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world class popularizer,
This review is from: About Time: Einstein's Unfinished Revolution (Penguin Science) (Paperback)
Unfortunately, though cosmology is only the crudest projection of their abstractions by some physicists on the cosmos, it has become a staple of pop philosophy. From black holes to the big bang, cosmologists have created a new vocabulary that pops in the unlikeliest of places today, far outside of their original and strictly qualified scientific domains.
Davies is a rarity amoung popular science writers. Not only does he stick to hard science without over-simplifying, but he avoids the excesses in speculative claims that boosters foist on the uninformed public. In clear and concise prose, he examines the cutting edge of the field of time, as framed by Einstein and extended by recent research and observations, with grace and humor. It is a masterly performance.
While he does not avoid the fantastical worlds that may be beckoning, such as a black hole being a gateway to the end of time, Davies never neglects the flip side of such phenomena: any ship that went into a black hole would probably be crushed or would be unable to communicate what it had found, as not even light can escape.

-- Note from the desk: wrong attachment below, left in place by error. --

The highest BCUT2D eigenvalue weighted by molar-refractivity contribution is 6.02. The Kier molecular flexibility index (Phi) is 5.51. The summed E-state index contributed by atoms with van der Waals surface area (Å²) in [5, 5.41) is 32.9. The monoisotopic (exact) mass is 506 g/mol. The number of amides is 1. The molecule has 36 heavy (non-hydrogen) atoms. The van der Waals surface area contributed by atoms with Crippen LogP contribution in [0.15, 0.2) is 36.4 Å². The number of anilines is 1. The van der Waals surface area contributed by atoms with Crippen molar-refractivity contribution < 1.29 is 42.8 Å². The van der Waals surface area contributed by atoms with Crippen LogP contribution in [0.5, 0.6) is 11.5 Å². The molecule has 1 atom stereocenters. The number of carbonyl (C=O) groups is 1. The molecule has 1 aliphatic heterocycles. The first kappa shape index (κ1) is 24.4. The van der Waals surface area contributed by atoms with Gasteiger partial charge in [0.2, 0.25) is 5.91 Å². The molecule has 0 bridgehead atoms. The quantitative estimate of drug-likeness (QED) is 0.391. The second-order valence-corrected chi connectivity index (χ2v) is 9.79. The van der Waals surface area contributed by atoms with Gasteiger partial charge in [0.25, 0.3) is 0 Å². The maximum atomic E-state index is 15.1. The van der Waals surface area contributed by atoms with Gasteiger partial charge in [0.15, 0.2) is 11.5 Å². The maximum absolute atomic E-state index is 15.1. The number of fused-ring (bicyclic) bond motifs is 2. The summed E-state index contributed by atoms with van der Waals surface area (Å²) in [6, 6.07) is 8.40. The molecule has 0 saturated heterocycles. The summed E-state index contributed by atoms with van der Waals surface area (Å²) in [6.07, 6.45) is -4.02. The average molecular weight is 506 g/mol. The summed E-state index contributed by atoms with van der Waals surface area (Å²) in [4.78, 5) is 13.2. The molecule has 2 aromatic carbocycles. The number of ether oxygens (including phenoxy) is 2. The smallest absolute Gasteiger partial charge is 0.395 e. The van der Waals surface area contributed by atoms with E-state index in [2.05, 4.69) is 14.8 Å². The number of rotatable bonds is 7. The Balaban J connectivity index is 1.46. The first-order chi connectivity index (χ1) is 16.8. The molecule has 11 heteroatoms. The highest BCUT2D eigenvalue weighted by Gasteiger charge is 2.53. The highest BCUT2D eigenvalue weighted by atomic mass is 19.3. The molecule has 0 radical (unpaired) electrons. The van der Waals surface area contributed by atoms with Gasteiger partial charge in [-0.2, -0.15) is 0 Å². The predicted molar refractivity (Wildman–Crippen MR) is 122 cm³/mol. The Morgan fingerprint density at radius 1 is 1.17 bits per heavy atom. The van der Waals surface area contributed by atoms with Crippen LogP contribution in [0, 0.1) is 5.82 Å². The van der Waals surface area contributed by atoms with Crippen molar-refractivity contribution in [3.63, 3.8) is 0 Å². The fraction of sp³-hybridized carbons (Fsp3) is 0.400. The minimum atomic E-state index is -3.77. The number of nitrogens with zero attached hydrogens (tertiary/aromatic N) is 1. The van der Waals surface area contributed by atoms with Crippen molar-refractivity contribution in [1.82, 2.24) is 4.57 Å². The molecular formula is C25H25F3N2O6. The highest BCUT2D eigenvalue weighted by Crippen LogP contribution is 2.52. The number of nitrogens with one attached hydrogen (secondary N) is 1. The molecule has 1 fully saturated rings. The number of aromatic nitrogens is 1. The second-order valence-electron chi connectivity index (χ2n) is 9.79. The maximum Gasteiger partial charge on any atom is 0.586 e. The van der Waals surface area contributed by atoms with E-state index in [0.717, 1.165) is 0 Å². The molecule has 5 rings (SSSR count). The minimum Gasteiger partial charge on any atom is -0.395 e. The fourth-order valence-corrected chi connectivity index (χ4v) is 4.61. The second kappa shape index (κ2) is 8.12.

THis also means that, while Davies explains the building blocks of the new cosmology with unusual clarity, he also exposes the flimsiness of its foundations. We do not know, for example, what constitutes 9/10s of the mass of the universe! Nor can we explain many of the oberservations of the Hubble telescope, such as the discovery of stars that appear to be older than the universe itself. Now THAT more is exciting than off-the-wall speculation! Our theories, Davies demonstrates, are far from complete.